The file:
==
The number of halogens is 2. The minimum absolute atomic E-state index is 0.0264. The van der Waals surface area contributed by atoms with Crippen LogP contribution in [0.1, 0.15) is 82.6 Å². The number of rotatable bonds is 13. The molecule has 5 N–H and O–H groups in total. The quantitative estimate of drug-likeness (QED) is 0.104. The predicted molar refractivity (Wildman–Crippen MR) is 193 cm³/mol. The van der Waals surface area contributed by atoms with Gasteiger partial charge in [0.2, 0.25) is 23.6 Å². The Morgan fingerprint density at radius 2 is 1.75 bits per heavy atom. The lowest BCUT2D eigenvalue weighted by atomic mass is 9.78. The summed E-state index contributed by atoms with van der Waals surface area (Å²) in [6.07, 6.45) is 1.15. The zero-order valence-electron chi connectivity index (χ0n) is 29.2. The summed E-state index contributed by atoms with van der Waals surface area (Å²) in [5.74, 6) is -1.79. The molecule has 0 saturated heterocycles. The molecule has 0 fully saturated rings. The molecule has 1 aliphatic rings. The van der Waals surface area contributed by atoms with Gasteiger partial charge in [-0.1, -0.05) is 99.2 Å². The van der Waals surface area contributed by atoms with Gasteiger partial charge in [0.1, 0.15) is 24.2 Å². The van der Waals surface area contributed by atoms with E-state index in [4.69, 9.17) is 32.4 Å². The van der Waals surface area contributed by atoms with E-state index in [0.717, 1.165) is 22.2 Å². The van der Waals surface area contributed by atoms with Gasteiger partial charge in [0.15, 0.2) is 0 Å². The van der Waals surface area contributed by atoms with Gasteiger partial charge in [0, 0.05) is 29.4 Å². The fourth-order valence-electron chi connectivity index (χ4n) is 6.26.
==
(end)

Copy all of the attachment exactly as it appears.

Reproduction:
The number of halogens is 2. The minimum absolute atomic E-state index is 0.0264. The van der Waals surface area contributed by atoms with Crippen LogP contribution in [0.1, 0.15) is 82.6 Å². The number of rotatable bonds is 13. The molecule has 5 N–H and O–H groups in total. The quantitative estimate of drug-likeness (QED) is 0.104. The predicted molar refractivity (Wildman–Crippen MR) is 193 cm³/mol. The van der Waals surface area contributed by atoms with Gasteiger partial charge in [0.2, 0.25) is 23.6 Å². The Morgan fingerprint density at radius 2 is 1.75 bits per heavy atom. The lowest BCUT2D eigenvalue weighted by atomic mass is 9.78. The summed E-state index contributed by atoms with van der Waals surface area (Å²) in [6.07, 6.45) is 1.15. The zero-order valence-electron chi connectivity index (χ0n) is 29.2. The summed E-state index contributed by atoms with van der Waals surface area (Å²) in [5.74, 6) is -1.79. The molecule has 0 saturated heterocycles. The molecule has 0 fully saturated rings. The molecule has 1 aliphatic rings. The van der Waals surface area contributed by atoms with Gasteiger partial charge in [-0.1, -0.05) is 99.2 Å². The van der Waals surface area contributed by atoms with Gasteiger partial charge in [0.1, 0.15) is 24.2 Å². The van der Waals surface area contributed by atoms with E-state index in [4.69, 9.17) is 32.4 Å². The van der Waals surface area contributed by atoms with E-state index in [0.717, 1.165) is 22.2 Å². The van der Waals surface area contributed by atoms with Gasteiger partial charge in [0.15, 0.2) is 0 Å². The van der Waals surface area contributed by atoms with Gasteiger partial charge in [0, 0.05) is 29.4 Å². The fourth-order valence-electron chi connectivity index (χ4n) is 6.26.